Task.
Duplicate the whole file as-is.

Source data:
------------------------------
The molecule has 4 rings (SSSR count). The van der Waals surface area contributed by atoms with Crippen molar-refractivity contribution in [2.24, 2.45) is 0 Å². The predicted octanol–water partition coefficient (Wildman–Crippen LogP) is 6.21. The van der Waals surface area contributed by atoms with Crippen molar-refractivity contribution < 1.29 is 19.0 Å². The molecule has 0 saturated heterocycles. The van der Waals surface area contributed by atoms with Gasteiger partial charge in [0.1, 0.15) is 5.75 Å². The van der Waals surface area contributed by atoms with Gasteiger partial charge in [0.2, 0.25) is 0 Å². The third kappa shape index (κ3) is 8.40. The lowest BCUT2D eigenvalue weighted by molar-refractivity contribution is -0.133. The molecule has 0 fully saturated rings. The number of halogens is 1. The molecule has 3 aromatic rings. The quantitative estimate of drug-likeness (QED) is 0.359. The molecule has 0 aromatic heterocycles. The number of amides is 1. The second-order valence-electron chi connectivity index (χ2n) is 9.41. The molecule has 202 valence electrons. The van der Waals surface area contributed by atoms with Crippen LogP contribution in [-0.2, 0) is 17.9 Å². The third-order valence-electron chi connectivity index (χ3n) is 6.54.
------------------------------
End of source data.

The molecule has 4 rings (SSSR count). The van der Waals surface area contributed by atoms with Crippen molar-refractivity contribution in [2.24, 2.45) is 0 Å². The predicted octanol–water partition coefficient (Wildman–Crippen LogP) is 6.21. The van der Waals surface area contributed by atoms with Crippen molar-refractivity contribution < 1.29 is 19.0 Å². The molecule has 0 saturated heterocycles. The van der Waals surface area contributed by atoms with Gasteiger partial charge in [0.1, 0.15) is 5.75 Å². The van der Waals surface area contributed by atoms with Gasteiger partial charge in [0.2, 0.25) is 0 Å². The third kappa shape index (κ3) is 8.40. The lowest BCUT2D eigenvalue weighted by molar-refractivity contribution is -0.133. The molecule has 0 fully saturated rings. The number of halogens is 1. The molecule has 3 aromatic rings. The quantitative estimate of drug-likeness (QED) is 0.359. The molecule has 0 aromatic heterocycles. The number of amides is 1. The second-order valence-electron chi connectivity index (χ2n) is 9.41. The molecule has 202 valence electrons. The van der Waals surface area contributed by atoms with Crippen LogP contribution in [-0.2, 0) is 17.9 Å². The third-order valence-electron chi connectivity index (χ3n) is 6.54.